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Justice In Death: Should Necrophilia Be Recognized As Rape Under Section 377 Of IPC

In a recent case, the Karnataka High Court, comprising a division bench of Justice B Veerappa and Justice Venkatesh Naik T, addressed the question of whether rape or sexual assault committed against a deceased person would attract punishment under Articles 375 and 377 of the Indian Penal Code (IPC). The court's verdict shed light on the interpretation of these sections and their applicability to such heinous acts. The bench said "A careful reading of the provisions of Sections 375 and 377 of the Indian Penal Code make it clear that the dead body cannot be called as human or person. Thereby, the provisions of sections 375 or 377 of the Indian Penal Code would not attract."

Understanding the Legal Provisions:
Upon careful examination of Sections 375 and 377 of the Indian Penal Code, the bench concluded that the provisions of these sections do not extend to actions against a dead body. The court emphasized that the terms "human" or "person" cannot be ascribed to a deceased individual. Therefore, according to the court, the offenses outlined in Sections 375 and 377 of the IPC would not apply in cases of sexual crimes committed against a dead body.

Section 377: An Analysis:
To delve further into the matter, it is crucial to scrutinize Section 377 of the IPC. The language of this section does not explicitly differentiate between acts committed against living or deceased individuals. Instead, it focuses on the broader notion of any "carnal act against the order of nature." The law defines "Unnatural Offences" as any voluntary carnal intercourse, contrary to the natural order, involving a man, woman, or animal. The absence of specific references to the person's vitality in this section warrants a more comprehensive analysis of the legal implications.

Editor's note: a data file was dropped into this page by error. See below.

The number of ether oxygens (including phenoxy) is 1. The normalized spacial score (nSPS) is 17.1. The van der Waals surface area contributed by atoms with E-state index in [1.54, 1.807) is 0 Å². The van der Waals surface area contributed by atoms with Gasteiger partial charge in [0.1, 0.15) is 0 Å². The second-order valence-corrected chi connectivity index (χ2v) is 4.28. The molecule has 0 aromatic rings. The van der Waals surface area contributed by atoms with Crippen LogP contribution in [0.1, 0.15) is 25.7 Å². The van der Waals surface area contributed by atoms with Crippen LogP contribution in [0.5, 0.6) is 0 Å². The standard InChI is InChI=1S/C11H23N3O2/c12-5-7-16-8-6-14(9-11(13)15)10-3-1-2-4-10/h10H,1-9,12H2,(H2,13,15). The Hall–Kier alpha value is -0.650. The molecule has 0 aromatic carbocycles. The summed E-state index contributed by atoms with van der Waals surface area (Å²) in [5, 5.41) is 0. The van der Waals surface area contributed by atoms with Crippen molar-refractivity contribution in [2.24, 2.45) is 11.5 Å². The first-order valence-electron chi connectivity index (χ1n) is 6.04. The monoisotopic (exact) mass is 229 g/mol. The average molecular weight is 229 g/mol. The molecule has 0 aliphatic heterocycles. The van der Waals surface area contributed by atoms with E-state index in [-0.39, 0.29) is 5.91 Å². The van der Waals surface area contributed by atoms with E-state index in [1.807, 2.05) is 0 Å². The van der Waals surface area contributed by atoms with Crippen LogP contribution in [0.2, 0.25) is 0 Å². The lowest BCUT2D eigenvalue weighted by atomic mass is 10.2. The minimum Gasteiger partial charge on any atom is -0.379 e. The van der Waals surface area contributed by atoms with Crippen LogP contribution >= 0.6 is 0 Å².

The Two Perspectives:
In this context, it is essential to consider two perspectives: the actual definition of the law and the objective of the act. In the case of Navtej Singh Johar v. Union of India, the Supreme Court of India ruled that the phrase "order of nature" in Section 377 should not be based on popular perceptions or societal prejudices. The court stated that it must be interpreted in a manner consistent with constitutional principles, individual rights, and the evolving understanding of human sexuality.

Applying this reasoning to the present scenario, it is evident that rape committed against a dead body is in no way consistent with the order of nature. Therefore, the court should punish the accused under Article 377. However, considering the objective of the act, which originated during British colonial rule in India in 1861, it is important to note that it criminalized consensual sexual activities "against the order of nature," including same-sex sexual activities. The term "consensual" is crucial in the objective of the act, and since a dead body cannot provide consent, it cannot be considered a violation of Section 377 of the IPC.

In conclusion, while the objective of the act places significance on the term "consensual," the focus should not solely rest on the entity upon which the crime is committed. The perpetrator is the individual responsible for the crime, while the thing or person subjected to the offense becomes the victim. Therefore, a closer examination of the true definition, emphasizing "against the order of nature," reveals that rape or sexual assault on a dead body violates the customs and practices prevalent in India.

Such actions should be punishable under the definition provided in Section 377 of the IPC, as they contravene the natural order or are deemed unnatural. It is imperative to maintain the utmost respect for deceased individuals through burial, cremation, or other religiously prescribed rituals, which have been practiced from time immemorial and turned into a valid custom.

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